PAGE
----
Alfalfa

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This article is about plant and flower. For the actor and character of the series Our Gang, see Carl "Alfalfa" Switzer. For the community in Central Oregon, see Alfalfa, Oregon. Alfalfa

Medicago sativa
Scientific classification

Kingdom:Plantae

(unranked):Angiosperms

(unranked):Eudicots

(unranked):Rosids

Order:Fabales

Family:Fabaceae

Genus:Medicago

Species:M. sativa
Binomial name

Medicago sativa
L.[1]

Subspecies
Medicago sativa subsp. ambigua (Trautv.) Tutin
Medicago sativa subsp. microcarpa Urban
Medicago sativa subsp. sativa L.
Medicago sativa subsp. varia (T. Martyn) Arcang.
Alfalfa ( /ælˈfælfə/; Medicago sativa) is a perennial flowering plant in the pea family Fabaceae cultivated as an important forage crop in the US, Canada, Argentina, France, Australia, the Middle East, South Africa, and many other countries. The English name is adopted from the Spanish, originally alfalfez, which in turn is derived from the Arabic al-fisfisa "fresh fodder". The Spanish name is widely used, particularly in the US but it is also known as lucerne in the UK, Australia, South Africa and New Zealand, erba medica in Italy, meaning medical herb, luzerne in France, and lucerne grass in south Asian English. It superficially resembles clover, with clusters of small purple flowers followed by fruits spiralled in 2 to 3 turns containing 10-20 seeds. Alfalfa has been cultivated by humans since at least the 4th century CE and has some use in herbal medicine. Contents

1 Ecology
2 Culture
3 Harvesting
4 Worldwide production
5 Alfalfa and bees
6 Varieties
o6.1 Genetically modified alfalfa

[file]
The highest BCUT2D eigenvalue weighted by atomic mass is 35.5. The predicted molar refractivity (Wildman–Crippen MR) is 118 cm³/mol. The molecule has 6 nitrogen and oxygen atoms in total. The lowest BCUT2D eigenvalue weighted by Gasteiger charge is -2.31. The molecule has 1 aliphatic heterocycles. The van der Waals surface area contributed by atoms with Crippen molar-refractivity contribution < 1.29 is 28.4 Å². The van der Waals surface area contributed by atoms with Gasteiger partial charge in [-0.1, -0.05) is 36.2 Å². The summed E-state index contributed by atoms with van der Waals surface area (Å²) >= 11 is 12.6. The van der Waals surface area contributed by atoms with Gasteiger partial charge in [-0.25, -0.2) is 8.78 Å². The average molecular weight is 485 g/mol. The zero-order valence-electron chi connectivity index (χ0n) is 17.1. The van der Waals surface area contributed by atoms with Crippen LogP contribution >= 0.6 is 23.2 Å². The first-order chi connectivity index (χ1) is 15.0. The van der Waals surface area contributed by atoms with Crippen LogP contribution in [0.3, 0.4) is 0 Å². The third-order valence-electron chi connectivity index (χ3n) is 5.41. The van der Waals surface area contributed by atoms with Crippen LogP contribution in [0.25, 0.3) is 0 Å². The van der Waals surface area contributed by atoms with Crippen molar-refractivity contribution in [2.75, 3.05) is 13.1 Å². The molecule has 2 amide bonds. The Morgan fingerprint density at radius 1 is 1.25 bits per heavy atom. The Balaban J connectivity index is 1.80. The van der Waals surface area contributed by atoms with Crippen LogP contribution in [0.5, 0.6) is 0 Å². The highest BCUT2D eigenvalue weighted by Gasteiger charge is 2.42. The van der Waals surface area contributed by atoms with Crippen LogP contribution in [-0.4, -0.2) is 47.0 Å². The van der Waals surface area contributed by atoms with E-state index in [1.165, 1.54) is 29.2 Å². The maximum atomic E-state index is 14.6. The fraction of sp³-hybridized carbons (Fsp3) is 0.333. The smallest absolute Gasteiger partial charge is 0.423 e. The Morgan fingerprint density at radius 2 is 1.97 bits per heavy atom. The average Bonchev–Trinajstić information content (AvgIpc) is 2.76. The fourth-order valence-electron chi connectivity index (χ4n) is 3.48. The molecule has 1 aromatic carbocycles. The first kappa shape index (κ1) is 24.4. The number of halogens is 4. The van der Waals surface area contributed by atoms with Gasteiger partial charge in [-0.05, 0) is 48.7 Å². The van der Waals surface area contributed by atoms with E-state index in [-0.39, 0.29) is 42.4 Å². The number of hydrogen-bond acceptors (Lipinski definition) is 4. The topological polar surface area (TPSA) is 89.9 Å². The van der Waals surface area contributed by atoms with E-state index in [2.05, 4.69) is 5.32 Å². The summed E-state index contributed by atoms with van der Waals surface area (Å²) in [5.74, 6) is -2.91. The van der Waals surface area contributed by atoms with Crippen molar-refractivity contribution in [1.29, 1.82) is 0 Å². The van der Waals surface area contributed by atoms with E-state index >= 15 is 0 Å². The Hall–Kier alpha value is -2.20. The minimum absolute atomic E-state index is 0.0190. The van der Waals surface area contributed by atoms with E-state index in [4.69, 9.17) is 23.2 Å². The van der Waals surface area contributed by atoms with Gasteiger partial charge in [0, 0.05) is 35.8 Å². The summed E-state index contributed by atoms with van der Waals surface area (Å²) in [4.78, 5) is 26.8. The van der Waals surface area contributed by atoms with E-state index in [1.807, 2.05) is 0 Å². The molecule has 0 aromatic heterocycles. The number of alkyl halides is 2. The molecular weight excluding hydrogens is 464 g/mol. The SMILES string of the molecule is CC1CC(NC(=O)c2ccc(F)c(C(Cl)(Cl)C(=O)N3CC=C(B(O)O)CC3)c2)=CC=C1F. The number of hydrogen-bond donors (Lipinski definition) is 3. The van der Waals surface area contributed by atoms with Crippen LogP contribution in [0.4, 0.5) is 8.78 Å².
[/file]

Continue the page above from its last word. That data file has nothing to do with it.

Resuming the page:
6.1.1 Legal issues with Roundup Ready alfalfa in the US
7 History
8 Phytoestrogens in alfalfa
9 Medical uses
10 Vitamin D
11 Gallery
12 References
13 External links

Ecology
Alfalfa is a perennial forage legume which normally lives 4–8 years, but can live more than twenty years, depending on variety and climate.[2] The plant grows to a height of up to 1 meter (3 ft), and has a deep root system, sometimes stretching more than 15 meters (49 ft).[2] This makes it very resilient, especially to droughts.[2] It has a tetraploid genome.[3] Alfalfa is a small seeded crop, and has a slowly-growing seedling, but after several months of establishment, forms a tough 'crown' at the top of the root system. This crown contains many shoot buds that enables alfalfa to re-grow many times after being grazed or harvested. This plant exhibits autotoxicity, which means it is difficult for alfalfa seed to grow in existing stands of alfalfa.[4] Therefore, it is recommended that alfalfa fields be rotated with other species (for example, corn or wheat) before reseeding.[5] Culture

Alfalfa is widely grown throughout the world as forage for cattle, and is most often harvested as hay, but can also be made into silage, grazed, or fed as greenchop.[6] Alfalfa usually has the highest feeding value of all common hay crops. It is used less frequently as pasture.[5] When grown on soils where it is well-adapted, alfalfa is often the highest yielding forage plant, but its primary benefit is the combination of high yield per hectare and high nutritional quality.[7] Its primary use is as feed for high producing dairy cows—because of its high protein content and highly digestible fiber—and secondarily for beef cattle, horses, sheep, and goats.[8][9] Humans also eat alfalfa sprouts in salads and sandwiches.[10][11] Dehydrated alfalfa leaf is commercially available as a dietary supplement in several forms, such as tablets, powders and tea.[12] Alfalfa is believed by some to be a galactagogue, a substance that induces lactation.[13] Alfalfa can cause bloating in livestock, care must be taken with livestock grazing on alfalfa because of its high bloat...
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